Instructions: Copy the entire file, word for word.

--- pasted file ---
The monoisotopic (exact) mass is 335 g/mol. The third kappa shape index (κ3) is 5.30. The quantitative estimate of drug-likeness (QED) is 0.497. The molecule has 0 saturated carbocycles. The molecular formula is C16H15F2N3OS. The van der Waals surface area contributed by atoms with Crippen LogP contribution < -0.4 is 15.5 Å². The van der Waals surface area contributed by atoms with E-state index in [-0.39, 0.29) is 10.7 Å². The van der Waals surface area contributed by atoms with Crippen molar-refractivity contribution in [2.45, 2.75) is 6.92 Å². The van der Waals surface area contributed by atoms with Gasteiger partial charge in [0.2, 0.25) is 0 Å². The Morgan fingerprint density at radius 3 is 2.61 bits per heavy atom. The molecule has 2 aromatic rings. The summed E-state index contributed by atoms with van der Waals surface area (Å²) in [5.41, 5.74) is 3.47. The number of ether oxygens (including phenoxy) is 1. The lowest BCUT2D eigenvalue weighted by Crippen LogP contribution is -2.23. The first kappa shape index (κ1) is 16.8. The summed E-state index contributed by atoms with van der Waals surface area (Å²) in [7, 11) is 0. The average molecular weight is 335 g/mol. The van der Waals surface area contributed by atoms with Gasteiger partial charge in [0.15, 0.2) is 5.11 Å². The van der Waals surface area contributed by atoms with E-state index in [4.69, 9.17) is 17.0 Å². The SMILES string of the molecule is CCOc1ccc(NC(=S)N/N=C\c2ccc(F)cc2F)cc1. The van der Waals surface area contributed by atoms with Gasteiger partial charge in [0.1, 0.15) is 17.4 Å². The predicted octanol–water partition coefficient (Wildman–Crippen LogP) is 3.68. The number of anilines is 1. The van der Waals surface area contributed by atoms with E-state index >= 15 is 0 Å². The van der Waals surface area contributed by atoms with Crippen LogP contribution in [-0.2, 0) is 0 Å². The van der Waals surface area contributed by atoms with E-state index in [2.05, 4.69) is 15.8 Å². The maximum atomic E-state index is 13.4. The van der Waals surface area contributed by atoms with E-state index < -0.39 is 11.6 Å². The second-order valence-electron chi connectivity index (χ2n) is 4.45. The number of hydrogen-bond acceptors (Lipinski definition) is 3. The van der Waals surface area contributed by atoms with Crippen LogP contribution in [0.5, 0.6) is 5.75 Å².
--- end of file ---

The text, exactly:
The monoisotopic (exact) mass is 335 g/mol. The third kappa shape index (κ3) is 5.30. The quantitative estimate of drug-likeness (QED) is 0.497. The molecule has 0 saturated carbocycles. The molecular formula is C16H15F2N3OS. The van der Waals surface area contributed by atoms with Crippen LogP contribution < -0.4 is 15.5 Å². The van der Waals surface area contributed by atoms with E-state index in [-0.39, 0.29) is 10.7 Å². The van der Waals surface area contributed by atoms with Crippen molar-refractivity contribution in [2.45, 2.75) is 6.92 Å². The van der Waals surface area contributed by atoms with Gasteiger partial charge in [0.2, 0.25) is 0 Å². The Morgan fingerprint density at radius 3 is 2.61 bits per heavy atom. The molecule has 2 aromatic rings. The summed E-state index contributed by atoms with van der Waals surface area (Å²) in [5.41, 5.74) is 3.47. The number of ether oxygens (including phenoxy) is 1. The lowest BCUT2D eigenvalue weighted by Crippen LogP contribution is -2.23. The first kappa shape index (κ1) is 16.8. The summed E-state index contributed by atoms with van der Waals surface area (Å²) in [7, 11) is 0. The average molecular weight is 335 g/mol. The van der Waals surface area contributed by atoms with Gasteiger partial charge in [0.15, 0.2) is 5.11 Å². The van der Waals surface area contributed by atoms with E-state index in [4.69, 9.17) is 17.0 Å². The SMILES string of the molecule is CCOc1ccc(NC(=S)N/N=C\c2ccc(F)cc2F)cc1. The van der Waals surface area contributed by atoms with Gasteiger partial charge in [0.1, 0.15) is 17.4 Å². The predicted octanol–water partition coefficient (Wildman–Crippen LogP) is 3.68. The number of anilines is 1. The van der Waals surface area contributed by atoms with E-state index >= 15 is 0 Å². The van der Waals surface area contributed by atoms with Crippen LogP contribution in [-0.2, 0) is 0 Å². The van der Waals surface area contributed by atoms with E-state index in [2.05, 4.69) is 15.8 Å². The maximum atomic E-state index is 13.4. The van der Waals surface area contributed by atoms with E-state index < -0.39 is 11.6 Å². The second-order valence-electron chi connectivity index (χ2n) is 4.45. The number of hydrogen-bond acceptors (Lipinski definition) is 3. The van der Waals surface area contributed by atoms with Crippen LogP contribution in [0.5, 0.6) is 5.75 Å².